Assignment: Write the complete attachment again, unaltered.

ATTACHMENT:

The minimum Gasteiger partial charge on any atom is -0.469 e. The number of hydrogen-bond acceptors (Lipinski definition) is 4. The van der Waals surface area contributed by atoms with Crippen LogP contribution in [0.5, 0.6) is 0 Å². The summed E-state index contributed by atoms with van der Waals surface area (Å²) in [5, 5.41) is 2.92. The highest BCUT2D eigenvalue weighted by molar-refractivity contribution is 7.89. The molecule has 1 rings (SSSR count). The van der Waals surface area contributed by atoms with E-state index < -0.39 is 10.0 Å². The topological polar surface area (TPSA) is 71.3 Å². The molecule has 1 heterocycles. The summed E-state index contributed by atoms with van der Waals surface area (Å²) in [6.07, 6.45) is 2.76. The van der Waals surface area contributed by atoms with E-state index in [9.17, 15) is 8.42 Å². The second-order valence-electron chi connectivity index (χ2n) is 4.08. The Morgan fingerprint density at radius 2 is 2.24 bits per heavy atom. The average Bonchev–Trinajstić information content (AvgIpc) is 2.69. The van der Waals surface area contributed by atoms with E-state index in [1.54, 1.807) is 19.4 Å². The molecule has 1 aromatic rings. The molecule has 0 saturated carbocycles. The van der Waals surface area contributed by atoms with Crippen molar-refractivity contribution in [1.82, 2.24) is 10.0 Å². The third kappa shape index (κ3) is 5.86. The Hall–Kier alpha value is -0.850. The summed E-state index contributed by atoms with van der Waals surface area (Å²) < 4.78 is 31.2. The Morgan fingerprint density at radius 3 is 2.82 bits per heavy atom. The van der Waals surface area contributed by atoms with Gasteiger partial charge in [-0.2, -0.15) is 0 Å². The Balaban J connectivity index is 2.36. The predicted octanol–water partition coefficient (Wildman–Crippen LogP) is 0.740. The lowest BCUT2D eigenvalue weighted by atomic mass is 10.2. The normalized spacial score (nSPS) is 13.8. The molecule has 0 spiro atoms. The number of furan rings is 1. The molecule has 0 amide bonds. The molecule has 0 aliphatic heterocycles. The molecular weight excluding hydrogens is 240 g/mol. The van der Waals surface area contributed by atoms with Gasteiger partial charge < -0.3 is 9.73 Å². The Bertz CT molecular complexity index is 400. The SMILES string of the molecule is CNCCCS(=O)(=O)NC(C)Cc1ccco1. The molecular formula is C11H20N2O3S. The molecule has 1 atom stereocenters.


The minimum Gasteiger partial charge on any atom is -0.469 e. The number of hydrogen-bond acceptors (Lipinski definition) is 4. The van der Waals surface area contributed by atoms with Crippen LogP contribution in [0.5, 0.6) is 0 Å². The summed E-state index contributed by atoms with van der Waals surface area (Å²) in [5, 5.41) is 2.92. The highest BCUT2D eigenvalue weighted by molar-refractivity contribution is 7.89. The molecule has 1 rings (SSSR count). The van der Waals surface area contributed by atoms with E-state index < -0.39 is 10.0 Å². The topological polar surface area (TPSA) is 71.3 Å². The molecule has 1 heterocycles. The summed E-state index contributed by atoms with van der Waals surface area (Å²) in [6.07, 6.45) is 2.76. The van der Waals surface area contributed by atoms with E-state index in [9.17, 15) is 8.42 Å². The second-order valence-electron chi connectivity index (χ2n) is 4.08. The Morgan fingerprint density at radius 2 is 2.24 bits per heavy atom. The average Bonchev–Trinajstić information content (AvgIpc) is 2.69. The van der Waals surface area contributed by atoms with E-state index in [1.54, 1.807) is 19.4 Å². The molecule has 1 aromatic rings. The molecule has 0 saturated carbocycles. The van der Waals surface area contributed by atoms with Crippen molar-refractivity contribution in [1.82, 2.24) is 10.0 Å². The third kappa shape index (κ3) is 5.86. The Hall–Kier alpha value is -0.850. The summed E-state index contributed by atoms with van der Waals surface area (Å²) < 4.78 is 31.2. The Morgan fingerprint density at radius 3 is 2.82 bits per heavy atom. The van der Waals surface area contributed by atoms with Gasteiger partial charge in [-0.2, -0.15) is 0 Å². The Balaban J connectivity index is 2.36. The predicted octanol–water partition coefficient (Wildman–Crippen LogP) is 0.740. The lowest BCUT2D eigenvalue weighted by atomic mass is 10.2. The normalized spacial score (nSPS) is 13.8. The molecule has 0 spiro atoms. The number of furan rings is 1. The molecule has 0 amide bonds. The molecule has 0 aliphatic heterocycles. The molecular weight excluding hydrogens is 240 g/mol. The van der Waals surface area contributed by atoms with Gasteiger partial charge < -0.3 is 9.73 Å². The Bertz CT molecular complexity index is 400. The SMILES string of the molecule is CNCCCS(=O)(=O)NC(C)Cc1ccco1. The molecular formula is C11H20N2O3S. The molecule has 1 atom stereocenters.